My project will have three main components featured on a dashboard: introductory essay (where the argument is made), a timeline to supplement the text, and a Twine story that will bring the trade to life.
The first will be a brief introductory essay regarding the trade of alcohol and furs between traders and Native Americans in early America, specifically looking at Albany, New York. I’m still unsure of an argument but I’m working on it.
The second part will be a time line that traces major changes like laws that influenced the trade of alcohol, reasoning for the cost fluctuation, and the life of Evert Wendell (who lies at the heart of the project). The timeline will span further than Wendell’s trade book dates to give the reader more background (mid-1600s to mid-1700s). I would like to have short paragraphs written to explain the relevance of each major event. In addition, these events will be reflected in the essay portion.
Finally, the project will have an interactive Twine story. Readers will be able to “live” the life of a person who traded with Evert Wendell. They will choose from three different people, all selected from Wendell’s trade books. The twine story will begin as the person begins the trip to Albany. This section will include maps that detail the trek a person might have to take, travel times, and surprise decisions that the trader has to make. They will reach Albany with a certain amount of pelts (based off locations and numbers reflected in the data) which will determine what they buy. I have not figured out the logistics of this part but I want it to remain interesting, fun, and a big part of the story. Unlike the previous sections, this part will deal mainly with Wendell’s trade books as well as its translation. The “game” will end with a short bit about what the person may have done with whatever they bought. I see the twine story looking somewhat like the Oregon Trail game. Probably with less dysentery though.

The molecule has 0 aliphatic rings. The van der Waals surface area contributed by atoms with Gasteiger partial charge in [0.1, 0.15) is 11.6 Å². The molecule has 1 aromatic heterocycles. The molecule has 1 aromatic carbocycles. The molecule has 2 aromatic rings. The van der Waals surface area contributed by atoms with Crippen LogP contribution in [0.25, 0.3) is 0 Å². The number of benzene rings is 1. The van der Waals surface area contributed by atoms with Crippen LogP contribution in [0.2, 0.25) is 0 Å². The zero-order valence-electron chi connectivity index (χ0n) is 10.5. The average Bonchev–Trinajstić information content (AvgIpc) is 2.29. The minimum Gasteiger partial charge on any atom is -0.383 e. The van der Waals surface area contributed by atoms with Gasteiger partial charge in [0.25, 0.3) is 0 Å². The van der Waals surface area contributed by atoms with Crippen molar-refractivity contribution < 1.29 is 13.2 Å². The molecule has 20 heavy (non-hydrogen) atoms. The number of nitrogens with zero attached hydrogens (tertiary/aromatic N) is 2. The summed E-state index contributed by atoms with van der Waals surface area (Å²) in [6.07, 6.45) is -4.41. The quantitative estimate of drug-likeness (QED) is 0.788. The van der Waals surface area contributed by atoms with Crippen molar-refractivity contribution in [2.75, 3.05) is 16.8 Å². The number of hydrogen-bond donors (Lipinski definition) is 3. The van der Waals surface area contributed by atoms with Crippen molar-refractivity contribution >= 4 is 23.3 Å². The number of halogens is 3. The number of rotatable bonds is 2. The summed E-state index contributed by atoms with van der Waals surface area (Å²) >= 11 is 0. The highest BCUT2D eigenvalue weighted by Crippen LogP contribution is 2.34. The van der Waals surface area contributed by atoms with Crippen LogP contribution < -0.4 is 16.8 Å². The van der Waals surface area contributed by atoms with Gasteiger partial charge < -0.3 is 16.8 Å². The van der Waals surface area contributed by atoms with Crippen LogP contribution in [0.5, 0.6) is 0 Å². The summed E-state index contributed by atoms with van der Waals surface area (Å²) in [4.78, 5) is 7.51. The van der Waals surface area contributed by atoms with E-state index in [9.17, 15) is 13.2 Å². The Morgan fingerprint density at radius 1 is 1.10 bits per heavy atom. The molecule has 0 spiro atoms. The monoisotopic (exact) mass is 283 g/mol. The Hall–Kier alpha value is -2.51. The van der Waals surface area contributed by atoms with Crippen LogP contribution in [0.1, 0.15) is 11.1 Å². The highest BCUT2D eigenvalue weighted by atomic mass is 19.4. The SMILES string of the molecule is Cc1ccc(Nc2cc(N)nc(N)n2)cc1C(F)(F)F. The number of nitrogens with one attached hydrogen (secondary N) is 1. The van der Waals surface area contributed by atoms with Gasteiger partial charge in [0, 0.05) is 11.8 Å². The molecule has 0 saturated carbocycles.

The Evert Wendell account book data details the “fur” trade between Wendell and Canadians/Native Americans. The dates range from the late 1690s to the early 18th century. Trade ranges from Canadians to people in the Catskill region in lower New York. This includes a variety of Native Americans such as the Seneca and Mohawk. It cannot describe the trade other than the details written down in Wendell’s account book. Those features, when translated into the spreadsheet, are as follows: name, male, female, gender, tribe, affiliation, date, trade good, fur, town, and the amount of fur/guilders received. This particular dataset includes about 1600 entries. Many of the names given are offered in relation to another person (i.e. mother of D’caiendanharij). This dataset was taken from Wendell’s account books and translated into a spreadsheet by Dr. Kane. It is divided for clarity, including three rows regarding gender. If this were my only source, I would lack the context of the trade itself that a secondary source could provide. Additionally, I might be lost on the geographic location of the trade, who Evert Wendell was, or what a marten was.